The blood of Casey Goodson and Andre Hill still stain the city of Columbus, Ohio. Both Black men were killed by law enforcement personnel in two separate high-profile encounters that occurred within weeks of each other in December.
And on Thursday, Columbus Mayor Andrew Ginther moved to replace Police Chief Thomas Quinlan, saying he’d lost trust in the top cop’s ability to reform the police agency. Ginther announced that Quinlan, 54, stepped down at his request and said a nationwide search will soon be underway to find his successor. Deputy Chief Mike Woods will serve in an interim role while the city looks for its next permanent police chief.
“It became clear to me that Chief Quinlan could not successfully implement the reform and change I expect and that the community demands,” Ginther said in a prepared video statement. “Columbus residents have lost faith in him and in the Division’s ability to change on its own. Chief Quinlan understood.”
It was a public vote of no confidence little more than a year after Ginther appointed Quinlan to the helm of the Columbus Division of Police in December 2019. And it came about five weeks after Adam Coy, a 19-year veteran officer fatally shot Andre Hill.
Hill, a 47-year-old Black man, was unarmed when Coy killed him early the morning of Dec. 22 during a non-emergency call. Coy opened fire within 10 seconds of encountering Hill after the man emerged from an open garage holding a cellphone in his hand.
Amy Detwiler, Coy’s partner on the call, said she never saw a gun or perceived a threat. Civil rights attorney Benjamin Crump, who is representing Hill’s family, said the man dropped by the house to visit a friend, according to CNN.
Bodycam footage showed officers on scene failed to administer medical aid for at least five minutes and handcuffed Hill as he lay on the garage floor dying.
Quinlan called Coy’s actions “reckless and deliberate” and recommended his termination. The officer was fired Dec. 28. A criminal investigation into the shooting was opened.
Hill’s death came on the heels of another Black man’s death that sparked national outrage.
Casey Goodson, 23, was shot dead Dec. 4 as he entered his home in an unincorporated section of north Columbus. Franklin County sheriff’s deputy Jason Meade, a SWAT deputy, was working as a U.S. Marshals Fugitive Task Force agent when he followed Goodson in a car to his home and then shot him in his yard. Goodson was not a target of the manhunt. According to Meade’s attorney, the deputy claims Goodson pointed a gun at him.
While that shooting didn’t happen in the Columbus Division of Police jurisdiction, the agency was assigned to oversee the investigation into Goodson’s death.
Quinlan was officially hired in February. His one-year probationary period was set to end next month. Quinlan has now been bumped back to deputy chief.
The former chief oversaw a police force of 1,800 sworn officers and 300 civilian employees that serves a metropolitan area with nearly 800,000 residents. Quinlan has been with the agency for 30 years.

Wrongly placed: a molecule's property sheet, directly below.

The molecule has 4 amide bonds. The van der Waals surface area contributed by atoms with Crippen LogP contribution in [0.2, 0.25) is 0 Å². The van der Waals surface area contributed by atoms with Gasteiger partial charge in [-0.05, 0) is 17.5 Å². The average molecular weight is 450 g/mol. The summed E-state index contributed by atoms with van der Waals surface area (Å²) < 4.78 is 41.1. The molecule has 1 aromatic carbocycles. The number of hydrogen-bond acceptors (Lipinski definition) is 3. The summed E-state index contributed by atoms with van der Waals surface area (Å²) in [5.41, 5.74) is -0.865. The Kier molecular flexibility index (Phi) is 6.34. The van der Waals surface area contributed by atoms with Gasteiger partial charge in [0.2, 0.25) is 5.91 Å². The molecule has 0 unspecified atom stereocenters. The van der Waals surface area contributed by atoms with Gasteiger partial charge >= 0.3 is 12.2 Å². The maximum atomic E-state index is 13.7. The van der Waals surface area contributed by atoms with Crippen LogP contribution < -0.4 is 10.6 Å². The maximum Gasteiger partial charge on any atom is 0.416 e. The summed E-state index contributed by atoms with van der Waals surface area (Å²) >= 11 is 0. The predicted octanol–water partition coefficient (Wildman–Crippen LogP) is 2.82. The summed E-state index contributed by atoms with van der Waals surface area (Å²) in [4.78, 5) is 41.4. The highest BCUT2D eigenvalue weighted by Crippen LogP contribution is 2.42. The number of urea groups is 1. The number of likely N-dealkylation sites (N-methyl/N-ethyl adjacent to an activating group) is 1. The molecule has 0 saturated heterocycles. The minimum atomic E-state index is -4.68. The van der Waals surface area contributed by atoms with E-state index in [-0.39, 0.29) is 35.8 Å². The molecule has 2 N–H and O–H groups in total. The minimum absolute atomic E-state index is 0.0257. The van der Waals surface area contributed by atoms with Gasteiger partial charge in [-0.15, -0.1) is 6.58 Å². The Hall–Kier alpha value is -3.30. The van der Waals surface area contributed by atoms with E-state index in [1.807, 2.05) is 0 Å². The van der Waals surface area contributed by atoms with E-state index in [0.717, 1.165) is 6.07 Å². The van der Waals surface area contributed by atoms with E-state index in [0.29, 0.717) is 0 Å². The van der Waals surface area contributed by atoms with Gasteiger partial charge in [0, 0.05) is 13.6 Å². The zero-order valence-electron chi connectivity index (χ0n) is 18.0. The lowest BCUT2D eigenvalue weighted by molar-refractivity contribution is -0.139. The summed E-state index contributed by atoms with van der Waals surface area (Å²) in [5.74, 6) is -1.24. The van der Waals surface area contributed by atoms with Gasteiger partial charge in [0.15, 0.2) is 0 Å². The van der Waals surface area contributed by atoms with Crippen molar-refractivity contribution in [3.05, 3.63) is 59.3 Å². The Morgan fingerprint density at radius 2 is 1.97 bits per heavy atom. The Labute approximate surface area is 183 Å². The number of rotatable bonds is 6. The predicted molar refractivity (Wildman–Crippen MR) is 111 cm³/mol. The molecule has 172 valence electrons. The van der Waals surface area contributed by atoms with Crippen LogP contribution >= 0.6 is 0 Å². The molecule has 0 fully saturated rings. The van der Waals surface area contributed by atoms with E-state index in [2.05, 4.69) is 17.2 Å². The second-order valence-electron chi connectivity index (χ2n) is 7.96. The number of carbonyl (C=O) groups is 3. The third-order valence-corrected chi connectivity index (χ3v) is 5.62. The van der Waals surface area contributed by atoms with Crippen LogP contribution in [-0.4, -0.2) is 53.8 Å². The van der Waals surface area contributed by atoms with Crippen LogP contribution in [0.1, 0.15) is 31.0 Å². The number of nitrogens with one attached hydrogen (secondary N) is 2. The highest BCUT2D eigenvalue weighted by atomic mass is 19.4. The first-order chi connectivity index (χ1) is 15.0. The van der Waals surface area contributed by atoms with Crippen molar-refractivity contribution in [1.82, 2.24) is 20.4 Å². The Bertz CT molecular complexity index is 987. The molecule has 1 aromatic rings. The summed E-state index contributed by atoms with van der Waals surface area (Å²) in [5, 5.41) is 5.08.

In a prepared statement of his own Thursday, Quinlan indicated it was Public Safety Director Ned Pettus Jr. who made the decision to replace him. He made no mention of Hill or Goodson’s shootings, but he touted reforms he said he helped implement.
“I respect the Safety Director’s decision, and the community’s need to go in a different direction,” Quinlan said. “We accomplished a lot in my time as Chief. We implemented dozens of reforms geared toward accountability, transparency, and strengthening public trust. Someone else will now carry those priorities forward, and I will help and support them in any way I can.”
Ginther said national search firm Ralph Andersen & Associates will help the city find a new police chief “on an expedited timeframe.” He said he plans make appointments to a Civilian Police Review Board in the coming weeks. The nine-member panel will select an inspector general to give Columbus “civilian oversight of police for the first time in our city’s history,” Ginther proclaimed.
Columbus voters in November passed a charter amendment that paved the way for the review board and inspector general. The measure was approved by a nearly 3-to-1 margin.
Columbus has also earmarked $4.5 million to equip officers with “next-generation” body cameras that will replace the cameras police currently wear.
“I remain committed to meaningful, lasting police reform and confronting racism where it exists, advancing social justice so everyone in every neighborhood feels safe,” the mayor said.
Not all were sold on Ginther’s reform plan. One Twitter user said the city’s next top cop needs to neutralize the local police union in order to be effective.
“Whoever the new police chief is they need to have the authority to fire cops without @capcityfop interference,” Zachary Schroeder responded to Ginther’s statement on Twitter. “If that’s not fixed nobody good will want to take a job where they will have their hands tied from the start.”
In 2020, Columbus had a record number of homicides with 174, ABC 6 reported. The Associated Press reviewed the city’s use-of-force records between 2015 and 2019, and they revealed Black residents accounted for about half of those encounters with police. Columbus’ Black population is just 28 percent.
Chanelle Jones, a dean of community engagement at Franklin University, told AP the next police chief should be hired from outside the city.
“We need someone who can come with a fresh lens that didn’t grow up in the culture of Columbus Division of Police or the culture of policing within the state of Ohio,” said Jones, a member of a police reform commission that Ginther convened two years ago.